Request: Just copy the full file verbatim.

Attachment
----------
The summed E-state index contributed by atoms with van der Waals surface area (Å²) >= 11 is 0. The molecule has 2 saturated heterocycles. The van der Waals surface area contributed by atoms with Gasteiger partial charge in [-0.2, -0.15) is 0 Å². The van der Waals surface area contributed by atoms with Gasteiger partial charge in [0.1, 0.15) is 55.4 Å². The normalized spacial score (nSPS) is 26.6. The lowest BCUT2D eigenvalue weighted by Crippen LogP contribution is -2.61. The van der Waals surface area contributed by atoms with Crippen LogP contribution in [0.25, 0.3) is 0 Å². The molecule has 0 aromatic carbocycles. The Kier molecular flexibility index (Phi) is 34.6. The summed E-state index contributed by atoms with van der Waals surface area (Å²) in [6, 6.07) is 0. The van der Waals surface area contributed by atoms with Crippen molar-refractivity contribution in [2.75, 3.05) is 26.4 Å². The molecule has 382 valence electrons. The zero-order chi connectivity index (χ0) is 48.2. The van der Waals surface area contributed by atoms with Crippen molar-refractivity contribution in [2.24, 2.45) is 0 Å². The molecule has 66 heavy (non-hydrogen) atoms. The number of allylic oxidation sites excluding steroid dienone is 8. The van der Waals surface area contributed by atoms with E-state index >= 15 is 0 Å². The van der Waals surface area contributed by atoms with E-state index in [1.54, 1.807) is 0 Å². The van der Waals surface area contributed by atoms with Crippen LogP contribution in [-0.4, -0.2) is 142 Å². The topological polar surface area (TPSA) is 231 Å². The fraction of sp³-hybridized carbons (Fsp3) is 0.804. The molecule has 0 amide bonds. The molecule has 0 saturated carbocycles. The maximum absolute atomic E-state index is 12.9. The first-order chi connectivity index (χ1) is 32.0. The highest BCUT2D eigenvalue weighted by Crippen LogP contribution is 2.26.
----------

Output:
The summed E-state index contributed by atoms with van der Waals surface area (Å²) >= 11 is 0. The molecule has 2 saturated heterocycles. The van der Waals surface area contributed by atoms with Gasteiger partial charge in [-0.2, -0.15) is 0 Å². The van der Waals surface area contributed by atoms with Gasteiger partial charge in [0.1, 0.15) is 55.4 Å². The normalized spacial score (nSPS) is 26.6. The lowest BCUT2D eigenvalue weighted by Crippen LogP contribution is -2.61. The van der Waals surface area contributed by atoms with Crippen LogP contribution in [0.25, 0.3) is 0 Å². The molecule has 0 aromatic carbocycles. The Kier molecular flexibility index (Phi) is 34.6. The summed E-state index contributed by atoms with van der Waals surface area (Å²) in [6, 6.07) is 0. The van der Waals surface area contributed by atoms with Crippen molar-refractivity contribution in [2.75, 3.05) is 26.4 Å². The molecule has 382 valence electrons. The zero-order chi connectivity index (χ0) is 48.2. The van der Waals surface area contributed by atoms with Crippen molar-refractivity contribution in [2.24, 2.45) is 0 Å². The molecule has 66 heavy (non-hydrogen) atoms. The number of allylic oxidation sites excluding steroid dienone is 8. The van der Waals surface area contributed by atoms with E-state index >= 15 is 0 Å². The van der Waals surface area contributed by atoms with E-state index in [1.54, 1.807) is 0 Å². The van der Waals surface area contributed by atoms with Crippen LogP contribution in [-0.4, -0.2) is 142 Å². The topological polar surface area (TPSA) is 231 Å². The fraction of sp³-hybridized carbons (Fsp3) is 0.804. The molecule has 0 amide bonds. The molecule has 0 saturated carbocycles. The maximum absolute atomic E-state index is 12.9. The first-order chi connectivity index (χ1) is 32.0. The highest BCUT2D eigenvalue weighted by Crippen LogP contribution is 2.26.